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With the $1.2 trillion federal infrastructure bill done, what's next for east-west rail in Massachusetts and the Berkshires?

  • 6 min to read
Rep. William “Smitty” Pignatelli speaks (copy)

The signing of the federal infrastructure bill and the Massachusetts Department of Transportation's release of a recent report provide an opportunity to move east-west passenger rail forward, supporters say. Still, some say the state needs to take a more active approach to ensure affordability, convenience and reliability for riders, especially west of Springfield. “If you build a legitimate commuter rail system throughout the commonwealth, people will use it,” says state Rep. William “Smitty” Pignatelli, D-Lenox, foreground. “If you don’t build a legitimate commuter rail system, of course the ridership will be low. ... I have never believed [the state was] truly committed to Western Massachusetts beyond Springfield."

“If you build it, they will come” has been the mantra of those who want to see passenger rail service connect Pittsfield and Boston through Springfield and Worcester.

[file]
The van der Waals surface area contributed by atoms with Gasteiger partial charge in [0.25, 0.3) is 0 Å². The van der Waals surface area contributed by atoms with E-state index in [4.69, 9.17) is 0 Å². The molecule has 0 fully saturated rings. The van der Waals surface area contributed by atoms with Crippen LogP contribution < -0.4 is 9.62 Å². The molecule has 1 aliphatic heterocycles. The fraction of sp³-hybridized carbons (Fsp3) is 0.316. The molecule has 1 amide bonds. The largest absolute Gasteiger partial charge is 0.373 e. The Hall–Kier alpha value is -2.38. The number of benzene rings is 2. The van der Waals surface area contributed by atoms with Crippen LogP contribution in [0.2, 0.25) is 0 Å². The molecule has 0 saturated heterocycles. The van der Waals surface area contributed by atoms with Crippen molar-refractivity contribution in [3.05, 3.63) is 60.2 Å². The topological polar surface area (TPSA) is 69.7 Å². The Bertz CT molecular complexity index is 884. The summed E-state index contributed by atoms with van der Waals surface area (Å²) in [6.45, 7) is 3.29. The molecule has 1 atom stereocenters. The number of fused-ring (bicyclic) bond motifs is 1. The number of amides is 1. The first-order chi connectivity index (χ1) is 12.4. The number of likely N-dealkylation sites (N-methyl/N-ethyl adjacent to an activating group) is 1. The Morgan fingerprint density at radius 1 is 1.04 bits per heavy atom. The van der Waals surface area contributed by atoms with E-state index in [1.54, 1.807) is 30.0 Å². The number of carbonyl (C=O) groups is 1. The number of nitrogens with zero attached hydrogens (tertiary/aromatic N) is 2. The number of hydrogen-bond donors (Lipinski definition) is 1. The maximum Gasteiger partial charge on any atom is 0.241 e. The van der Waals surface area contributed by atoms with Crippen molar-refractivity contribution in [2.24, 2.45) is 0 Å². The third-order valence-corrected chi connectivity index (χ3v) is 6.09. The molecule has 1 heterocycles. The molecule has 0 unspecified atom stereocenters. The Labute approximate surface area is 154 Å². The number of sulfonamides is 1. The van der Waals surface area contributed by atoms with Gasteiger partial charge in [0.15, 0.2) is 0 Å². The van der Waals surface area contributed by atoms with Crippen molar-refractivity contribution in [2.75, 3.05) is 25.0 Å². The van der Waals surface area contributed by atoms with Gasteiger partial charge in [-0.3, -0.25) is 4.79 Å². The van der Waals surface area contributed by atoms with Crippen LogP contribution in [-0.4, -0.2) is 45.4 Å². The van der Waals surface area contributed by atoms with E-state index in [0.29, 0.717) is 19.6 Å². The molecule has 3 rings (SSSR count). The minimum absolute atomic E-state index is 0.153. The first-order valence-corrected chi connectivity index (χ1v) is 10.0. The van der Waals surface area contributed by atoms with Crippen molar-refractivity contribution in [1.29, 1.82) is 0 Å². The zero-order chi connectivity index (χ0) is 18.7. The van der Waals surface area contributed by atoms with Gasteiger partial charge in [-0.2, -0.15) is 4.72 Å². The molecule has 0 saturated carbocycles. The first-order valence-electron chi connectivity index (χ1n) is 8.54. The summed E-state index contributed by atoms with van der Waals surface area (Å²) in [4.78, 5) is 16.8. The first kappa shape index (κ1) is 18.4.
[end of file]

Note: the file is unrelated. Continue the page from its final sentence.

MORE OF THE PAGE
Money to “build” that service, which would run along a combination of existing and newly constructed track, could come through the federal government’s $1.2 trillion bipartisan infrastructure bill, which President Joe Biden signed Nov. 15.

Western Massachusetts lawmakers overwhelmingly hail east-west rail — or “west-east” rail, as Berkshire County supporters say — as a generational investment that would help their constituents access economic opportunities in the east and relieve Greater Boston residents of an increasingly unaffordable housing market, all while curbing vehicle emissions from highway travel.

Yet, beyond the funding question, some in Berkshire County say the state still needs to refine its approach to ensure that the project provides the affordability, convenience and reliability necessary to meet residents’ needs.

“I predict right now we’re going to have wonderful rail transit from Worcester to Boston, it’s going to be OK from Springfield to Boston, and it’s going to be nonexistent or very poor from Pittsfield to Springfield,” said state Rep. William “Smitty” Pignatelli, D-Lenox.

The federal bill allocates $66 billion for Amtrak, a quasi-public corporation, to upgrade and expand its passenger rail service, including for the “Northeast Corridor,” which stretches from Richmond, Va., to Boston. Within that sum, $24 billion would go to federal-state partnership grants for Northeast Corridor modernization, $12 billion in grants would support intercity rail, and Amtrak would receive an additional $22 billion in grants, a White House summary says. 

Days before the bill’s signing, on Nov. 12, the Massachusetts Department of Transportation released a report recommending that Amtrak operate east-west rail service and a “Western Massachusetts Intercity Rail Authority,” which has yet to be created, to manage and oversee service.